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August 01, 1986 - Image 73

Resource type:
Text
Publication:
The Detroit Jewish News, 1986-08-01

Disclaimer: Computer generated plain text may have errors. Read more about this.

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Your donation to the Association for Retarded Citizens will help
improve the life of a child or adult with mental
retardation — and support research into treatment and
prevention of the condition in others.

Israel's Modern
Mata Haris

ROBERTA ELLIOTT

Special to The Jewish News

srael's intelligence agency,
the Mossad, is rife with
women operatives, according
to Gay Courter, author of Code
Ezra, a spy thriller recently
published by Houghton-Mifflin
which focuses on Israeli women
as agents. "The reason no one
knows about them is because
they don't surface — they don't
often get caught. And if they
aren't getting caught, that
means they're doing their jobs
well."
rIb research her novel, Courter
spent the better part of 1983
and 1984 in Israeli living rooms
talking to men and women who
served the Mossad during the
War of Independence and in
later years.
It is a well-known fact, she
said in an interview, that women
were active in the Palmach, the
strike force of the Haganah, the
British-mandate progenitor of
the Israel Defense Forces, but
those who went completely
underground are just now able
to talk. Israeli secrecy laws pro-
hibit retired Mossad operatives
from discussing their activities
for several decades.
Courter theorized that women
excel in espionage for several
reasons. "They do well in acting
and deception," she said. "They
also shine in long-term, tedious
assignments without getting
bored — or needing to take
credit. I was told several times
that in similar situations young
men had nervous breakdowns —
and the women operatives were
then used to get them out of the
country. Maybe women have a
genetic trait for endurance that
comes from raising children," she
joked.
In practical terms, she said, a
career in espionage is much
easier to finesse on a resume for
a woman than a man.
"When there is a 10-year gap
on someone's job resume, a
woman can always _say she took
time out to have a baby," said
the author. "What can a man
say? As a result, the career op-
portunities for a man following
a life in espionage may be much
more limi ted.' '
According to Courter, the com-
mon threads which ran through
all the women she interviewed
for her novel were their commit-
ment and tremendous devotion
to Israel.
"Sometimes this is hard to ex-
plain to Americans," she said.
"But every Israeli mother raises
a child to go into the army at 18.
Intelligence is basically the
gathering of information to pre-
vent warfare. Women who
gather information are essential-
ly trying . to prevent their
children from going to war."
It is not uncommon for Israeli
women to juggle careers in es-
pionage with marriages — often
to other agents — and childrear-
ing. Courter told of one woman
who hid her radio transmitters
in her daughter's dolls. "Some

I

might ask, 'What kind of Jewish
mother would endanger her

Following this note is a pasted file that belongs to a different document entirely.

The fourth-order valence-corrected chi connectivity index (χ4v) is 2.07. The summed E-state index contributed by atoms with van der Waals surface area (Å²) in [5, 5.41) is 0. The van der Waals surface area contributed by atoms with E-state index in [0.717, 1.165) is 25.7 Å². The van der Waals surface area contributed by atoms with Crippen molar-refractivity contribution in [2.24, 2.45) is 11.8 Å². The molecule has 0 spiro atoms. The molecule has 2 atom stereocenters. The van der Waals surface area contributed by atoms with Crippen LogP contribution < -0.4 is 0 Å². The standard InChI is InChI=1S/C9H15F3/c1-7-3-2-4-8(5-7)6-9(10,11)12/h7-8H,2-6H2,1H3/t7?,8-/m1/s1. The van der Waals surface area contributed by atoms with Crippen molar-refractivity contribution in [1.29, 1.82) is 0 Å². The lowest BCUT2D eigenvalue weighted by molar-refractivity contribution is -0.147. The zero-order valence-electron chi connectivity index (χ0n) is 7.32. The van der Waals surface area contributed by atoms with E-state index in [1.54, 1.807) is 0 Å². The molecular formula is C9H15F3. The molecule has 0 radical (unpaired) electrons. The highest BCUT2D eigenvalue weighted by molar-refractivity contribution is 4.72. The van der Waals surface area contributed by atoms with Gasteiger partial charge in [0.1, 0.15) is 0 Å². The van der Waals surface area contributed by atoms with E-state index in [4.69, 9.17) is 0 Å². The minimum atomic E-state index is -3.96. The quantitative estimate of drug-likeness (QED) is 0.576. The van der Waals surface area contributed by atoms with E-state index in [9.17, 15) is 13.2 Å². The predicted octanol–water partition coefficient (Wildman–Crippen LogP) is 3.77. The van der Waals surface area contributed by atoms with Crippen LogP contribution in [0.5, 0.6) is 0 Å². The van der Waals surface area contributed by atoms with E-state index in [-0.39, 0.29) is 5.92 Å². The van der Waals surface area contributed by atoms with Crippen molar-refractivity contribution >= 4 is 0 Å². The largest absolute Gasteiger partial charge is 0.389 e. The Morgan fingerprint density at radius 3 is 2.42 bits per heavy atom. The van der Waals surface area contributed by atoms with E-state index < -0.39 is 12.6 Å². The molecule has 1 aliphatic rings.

child like that?' but she didn't
see it that way."
In fact, she added, the
daughter joined in whole-
heartedly. Once when they were
shopping for dolls, the child ad-
vised her mother to buy one that
had seams that were easy to
open.
Courter said she was able to
better gather information for her
novel because she was writing
fiction.
"If I had been a journalist,' I
wouldn't have had the entre," she
said. "But since I was writing
fiction, it wasn't important for
me to know names and places,
but rather what it felt like to be
a spy, how decisions are made,
how operatives functioned in
terms of things like radio
transmitters and passports.
"A lot of the stories in the
book really did happen; some are
fairly well known because they
surfaced when the spies involv-
ed were caught. Fiction often

Women agents are
not getting caught.

has to be toned down from real
life in order to be believable. This
certainly was the case in writing
Code Ezra," she said.
The 41-year old Courter, who
lives in Florida with her hus-
band and two children, comes
honestly by her interest in
undercover activity. In 1947, her
father, a New York businessman,
"was helping Israel procure sup-
plies and materiel for the impen-
ding Israeli war," she said.
As a youngster growing up in
suburban Mt. Vernon, she recall-
ed, there was a chance meeting
at a train station "when a man
unknown to me walked over to
my father, embraced him and
called him by a name that was
not his name. My father likewise
called him by a name I subse-
quently learned was not [the
man's].'
The man, Raphael Elan, had
just moved to town and the
families became fast friends.
Courter, who described herself
as having a vivid imagination
even as a child, fantasized at the
time that Elan was a spy. At a
reunion nine years ago, her
suspicions were confirmed. "He
was just at the point when he
could reveal more of what he had
done," she said. Through his
help, she was able to research the
book.
Courter acknowledges that
women writers of espionage fic-
tion are almost as low-profile as
women spies.
"Perhaps women don't write
espionage because they neither
have the background in war nor
have buddies that do. I would
never have written Code Ezra if
I hadn't come in contact with
Raffee — I needed him to help
me connect with an old girl spy
network."

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Reprinted with persmision of
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73

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